LOGOS VIII: A Few (Failed) Experiments in (Lucid) Dreaming

Mugwort (Artemisia vulgaris). Mugwort can supposedly improve dream recall and lucidity.

It’s been said by a number of people, especially within the herbalist community, that mugwort (various plants within the genus Artemisia are called mugwort, but usually the term refers to Artemisia vulgaris) improves or changes the quality of dreams, improves dream recall, and can even possibly induce lucid dreams. I’ve been told, and I have read, that certain Native American tribes once used mugwort for the purpose of enhancing dreams.

Lucid dreaming is often said to be a potential pre-requisite—sometimes, though not always, necessary—to gaining the ability to astrally project: in more scientific terms, to willfully induce an out-of-body experience and explore the out-of-body state utilizing the imagination, or a substratum of the imagination. (That’s my best way of putting it for now, and my understanding of the concept may change in the future.)

Therefore I became interested in the use of oneirogens, or dream potentiators, substances that enhance or change the quality of dreams in some way.

Astral projection, and the mastery of traveling on the so-called astral plane (to the skeptic a space generated by the mind during out-of-body experiences), is a necessity for the neophyte (1°=10) grade in the A∴A∴. I am currently two steps away from this grade, and although that may sound like it’s close, it’s not at all: the journey from student to neophyte takes a lot of time and energy and work. As a student who is still going through the reading material necessary to pass the examination required to become a probationer (0°=0), I can tell you this is a real struggle even at the outset.

Anyway, I thought I might try and get a head start on astral projection, given that it is indeed a requirement for the neophyte, and if lucid dreaming aids in opening the door to astral projection, why not pursue that?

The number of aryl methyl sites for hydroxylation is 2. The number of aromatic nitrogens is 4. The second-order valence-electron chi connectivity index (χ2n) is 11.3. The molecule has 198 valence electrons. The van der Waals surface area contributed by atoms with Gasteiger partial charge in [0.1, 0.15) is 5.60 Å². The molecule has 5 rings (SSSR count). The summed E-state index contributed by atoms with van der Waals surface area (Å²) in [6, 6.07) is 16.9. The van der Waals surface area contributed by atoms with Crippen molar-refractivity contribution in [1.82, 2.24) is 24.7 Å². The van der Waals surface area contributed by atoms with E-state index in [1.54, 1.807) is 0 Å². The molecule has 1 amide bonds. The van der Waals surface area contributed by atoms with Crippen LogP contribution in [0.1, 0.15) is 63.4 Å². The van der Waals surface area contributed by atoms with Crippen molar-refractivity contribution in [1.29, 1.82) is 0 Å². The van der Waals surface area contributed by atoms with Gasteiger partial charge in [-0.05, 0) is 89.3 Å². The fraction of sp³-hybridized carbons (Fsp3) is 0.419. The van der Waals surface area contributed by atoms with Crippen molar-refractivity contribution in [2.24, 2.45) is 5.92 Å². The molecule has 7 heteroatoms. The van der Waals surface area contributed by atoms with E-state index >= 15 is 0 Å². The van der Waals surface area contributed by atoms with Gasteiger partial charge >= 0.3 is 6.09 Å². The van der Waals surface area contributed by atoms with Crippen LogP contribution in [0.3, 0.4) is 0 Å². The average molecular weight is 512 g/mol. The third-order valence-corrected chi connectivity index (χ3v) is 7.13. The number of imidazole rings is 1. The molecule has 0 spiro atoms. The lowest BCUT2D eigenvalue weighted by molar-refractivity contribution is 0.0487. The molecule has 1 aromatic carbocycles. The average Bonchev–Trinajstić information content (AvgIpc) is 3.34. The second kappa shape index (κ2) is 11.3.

I decided to conduct experiments using ground mugwort leaf that I procured online, in order to see if I could induce a lucid dream state.

This experiment of mine was unfortunately inconclusive. I made mugwort tea with a large amount of the ground leaf of the plant (Artemisia vulgaris, known as common mugwort, riverside wormwood, wild wormwood, and sailor’s tobacco, among other names) and drank it before bed, went to sleep, and noticed no change in the quality of my dreams or my dream recall. I certainly didn’t enter a lucid state.

A second experiment involved me smoking the plant: it has a decent taste when smoked, which can’t be said of the tea, which is more bitter. I smoked it before bed, went to sleep, and again noticed no change in the quality of my dreams or dream recall.

Mugwort is claimed to be mildly psychoactive, potentially causing mild sedation and euphoria, but in my experience none of that has occurred with the use of this herb.

It may be that a higher dose is needed, though I’m guessing that a tincture or extract may work better, and if not, that this herb’s ability to affect dreams is simply overblown and I should move on to other substances.

I have, in fact, used other dream potentiators in an attempt to change or enhance the quality of my dreams, and ultimately to reach the lucid state.

Once or twice I used a nicotine patch: this is said by many that, if worn at night, during sleep, to induce vivid dreams. In my experience a four milligram patch did nothing to enhance or alter my dreams in any noticeable way. However, I blame this on myself: my nicotine tolerance is extremely high—I vape 30 milligrams 50 milligrams of nicotine salts all day, every day (I admit I’m terribly addicted), so the idea that nicotine would affect me in any substantial way that I wouldn’t expect is, in a way, absurd, unless the dose were very high. That is why, like with mugwort, I believe I should try again, but with a more substantial dosage: perhaps next time I will use two or three patches. We’ll have to see.